By the light of the moon
Also by Dean Koontz from Headline
One Door Away from Heaven
From the Corner of his Eye
Seize the Night
Dark Rivers of the Heart
The Bad Place
The Face of Fear
The Eyes of Darkness
The Servants of Twilight
The Door to December
The Key to Midnight
The House of Thunder
The Voice of the Night
BY THE LIGHT
OF THE MOON
Copyright © 2002 Dean Koontz
The right of Dean Koontz to be identified as the
the Work has been asserted by him in accordance with the
Copyright, Designs and Patents Act 1988.
First published in Great Britain in 2002 by
HEADLINE BOOK PUBLISHING
10 9 8 7 6 5 4 3 2 1
All rights reserved. No part of this publication
reproduced, stored in a retrieval system, or transmitted,
in any form or by any means, without the prior written
permission of the publisher, nor be otherwise circulated
in any form of binding or cover other than that in which
it is published and without a similar condition being
imposed on the subsequent purchaser.
All characters in this publication are
and any resemblance to real persons, living or dead,
is purely coincidental.
Cataloguing in Publication Data is available from
the British Library
ISBN 0 7472 7073 2 (hardback)
ISBN 0 7472 7076 7 (trade paperback)
Typeset by Palimpsest Book Production
Printed and bound in Great Britain by
Mackays of Chatham plc, Chatham, Kent
HEADLINE BOOK PUBLISHING
A division of Hodder Headline
338 Euston Road
London NW1 3BH
This book is dedicated to Linda Borland and Elaine
Peterson for their hard work, their kindnesses, and their
reliability. And, of course, for catching me in that once-a-year
mistake that, if not drawn to my attention, would mar my record of
perfection. And for discreetly concealing from me that the real
reason they stay around is to ensure that Ms. Trixie receives all
the belly rubs that she deserves.
And at his prow the pilot held
within his hands his freight of lives, eyes
wide open, full of moonlight.
— Night Flight , Antoine de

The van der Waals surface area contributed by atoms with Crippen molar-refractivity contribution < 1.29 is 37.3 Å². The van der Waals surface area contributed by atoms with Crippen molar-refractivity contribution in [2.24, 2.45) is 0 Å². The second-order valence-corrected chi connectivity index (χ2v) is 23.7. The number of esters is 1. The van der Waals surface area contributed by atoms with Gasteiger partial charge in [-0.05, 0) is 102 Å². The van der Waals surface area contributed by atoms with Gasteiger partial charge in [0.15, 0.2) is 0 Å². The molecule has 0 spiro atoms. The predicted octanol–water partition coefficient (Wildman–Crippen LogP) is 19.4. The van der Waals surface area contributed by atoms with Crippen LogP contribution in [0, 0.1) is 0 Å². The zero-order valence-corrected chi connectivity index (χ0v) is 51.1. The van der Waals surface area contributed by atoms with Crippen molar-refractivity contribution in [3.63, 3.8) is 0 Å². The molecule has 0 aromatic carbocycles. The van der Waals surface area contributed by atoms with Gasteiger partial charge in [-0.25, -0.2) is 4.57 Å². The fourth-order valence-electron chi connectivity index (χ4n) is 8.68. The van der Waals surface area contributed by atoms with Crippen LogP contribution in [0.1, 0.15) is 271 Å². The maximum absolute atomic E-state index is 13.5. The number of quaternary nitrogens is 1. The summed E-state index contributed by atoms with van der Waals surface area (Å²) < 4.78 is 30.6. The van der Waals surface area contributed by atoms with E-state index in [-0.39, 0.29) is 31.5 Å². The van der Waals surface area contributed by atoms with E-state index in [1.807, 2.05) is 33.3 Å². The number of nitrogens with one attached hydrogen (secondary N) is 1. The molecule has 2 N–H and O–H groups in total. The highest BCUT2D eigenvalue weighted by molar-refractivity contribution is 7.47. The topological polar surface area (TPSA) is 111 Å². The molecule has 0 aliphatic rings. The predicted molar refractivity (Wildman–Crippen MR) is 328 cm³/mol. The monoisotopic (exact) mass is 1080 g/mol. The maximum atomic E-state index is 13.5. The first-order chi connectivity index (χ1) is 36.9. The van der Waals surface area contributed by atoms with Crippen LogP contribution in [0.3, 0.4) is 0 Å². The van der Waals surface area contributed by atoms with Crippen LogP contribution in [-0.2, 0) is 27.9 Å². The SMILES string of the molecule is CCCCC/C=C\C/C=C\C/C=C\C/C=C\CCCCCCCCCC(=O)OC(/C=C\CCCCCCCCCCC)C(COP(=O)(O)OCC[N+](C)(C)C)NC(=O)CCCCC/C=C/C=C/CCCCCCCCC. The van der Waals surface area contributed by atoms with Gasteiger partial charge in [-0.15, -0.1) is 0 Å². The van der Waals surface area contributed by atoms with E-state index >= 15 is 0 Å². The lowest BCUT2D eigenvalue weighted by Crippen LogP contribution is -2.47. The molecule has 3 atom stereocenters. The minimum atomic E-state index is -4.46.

Life has no meaning except in terms
— Faith and History , Reinhold
Now take my hand and hold it tight.
I will not fail you here tonight,
For failing you, I fail myself
And place my soul upon a shelf
In Hell's library without light.
I will not fail you here tonight.
— The Book of Counted Sorrows
Shortly before being knocked unconscious and bound to
a chair, before being injected with an unknown substance against
his will, and before discovering that the world was deeply mysterious in ways he'd never before imagined, Dylan O'Conner left
his motel room and walked across the highway to a brightly lighted
fast-food franchise to buy cheeseburgers, French fries, pocket pies
with apple filling, and a vanilla milkshake.
The expired day lay buried in the earth, in the asphalt. Unseen
but felt, its ghost haunted the Arizona night: a hot spirit rising
lazily from every inch of ground that Dylan crossed.
Here at the end of town that served travelers from the nearby
interstate, formidable batteries of colorful electric signs warred
for customers. In spite of this bright battle, however, an
impressive sea of stars gleamed from horizon to horizon, for the
air was clear and dry. A westbound moon, as round as a ship's
wheel, plied the starry ocean.
The vastness above appeared clean and full of promise, but the
world at ground level looked dusty, weary. Rather than being combed
by a single wind, the night was plaited with many breezes, each
with an individual quality of whispery speech and a unique scent.
Redolent of desert grit, of cactus pollen, of diesel fumes, of hot
blacktop, the air curdled as Dylan drew near to the restaurant,
thickened with the aroma of long-used deep-fryer oil, with
hamburger grease smoking on a griddle, with fried-onion vapors
nearly as thick as blackdamp.
If he hadn't been in a town unfamiliar to him, if he hadn't been
tired after a day on the road, and if his younger
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